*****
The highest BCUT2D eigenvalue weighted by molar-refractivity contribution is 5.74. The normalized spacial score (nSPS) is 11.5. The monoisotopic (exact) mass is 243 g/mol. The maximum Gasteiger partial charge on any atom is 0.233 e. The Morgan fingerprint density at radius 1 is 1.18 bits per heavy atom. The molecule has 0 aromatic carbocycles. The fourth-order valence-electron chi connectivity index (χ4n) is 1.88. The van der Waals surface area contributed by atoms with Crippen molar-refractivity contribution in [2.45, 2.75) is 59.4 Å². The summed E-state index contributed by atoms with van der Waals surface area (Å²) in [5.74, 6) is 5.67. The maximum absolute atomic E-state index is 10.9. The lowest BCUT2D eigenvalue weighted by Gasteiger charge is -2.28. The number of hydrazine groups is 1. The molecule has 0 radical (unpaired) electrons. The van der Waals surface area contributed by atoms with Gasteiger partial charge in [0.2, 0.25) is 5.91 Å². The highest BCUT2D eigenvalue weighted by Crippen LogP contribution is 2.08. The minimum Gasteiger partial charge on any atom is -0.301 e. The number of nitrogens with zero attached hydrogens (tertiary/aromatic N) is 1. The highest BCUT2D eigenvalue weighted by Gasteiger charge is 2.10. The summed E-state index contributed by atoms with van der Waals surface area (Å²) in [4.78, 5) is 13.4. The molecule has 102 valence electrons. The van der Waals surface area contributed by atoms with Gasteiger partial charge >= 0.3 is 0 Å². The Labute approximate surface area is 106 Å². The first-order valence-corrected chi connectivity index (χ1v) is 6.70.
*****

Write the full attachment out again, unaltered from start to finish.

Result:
The highest BCUT2D eigenvalue weighted by molar-refractivity contribution is 5.74. The normalized spacial score (nSPS) is 11.5. The monoisotopic (exact) mass is 243 g/mol. The maximum Gasteiger partial charge on any atom is 0.233 e. The Morgan fingerprint density at radius 1 is 1.18 bits per heavy atom. The molecule has 0 aromatic carbocycles. The fourth-order valence-electron chi connectivity index (χ4n) is 1.88. The van der Waals surface area contributed by atoms with Crippen molar-refractivity contribution in [2.45, 2.75) is 59.4 Å². The summed E-state index contributed by atoms with van der Waals surface area (Å²) in [5.74, 6) is 5.67. The maximum absolute atomic E-state index is 10.9. The lowest BCUT2D eigenvalue weighted by Gasteiger charge is -2.28. The number of hydrazine groups is 1. The molecule has 0 radical (unpaired) electrons. The van der Waals surface area contributed by atoms with Gasteiger partial charge in [0.2, 0.25) is 5.91 Å². The highest BCUT2D eigenvalue weighted by Crippen LogP contribution is 2.08. The minimum Gasteiger partial charge on any atom is -0.301 e. The number of nitrogens with zero attached hydrogens (tertiary/aromatic N) is 1. The highest BCUT2D eigenvalue weighted by Gasteiger charge is 2.10. The summed E-state index contributed by atoms with van der Waals surface area (Å²) in [4.78, 5) is 13.4. The molecule has 102 valence electrons. The van der Waals surface area contributed by atoms with Gasteiger partial charge >= 0.3 is 0 Å². The Labute approximate surface area is 106 Å². The first-order valence-corrected chi connectivity index (χ1v) is 6.70.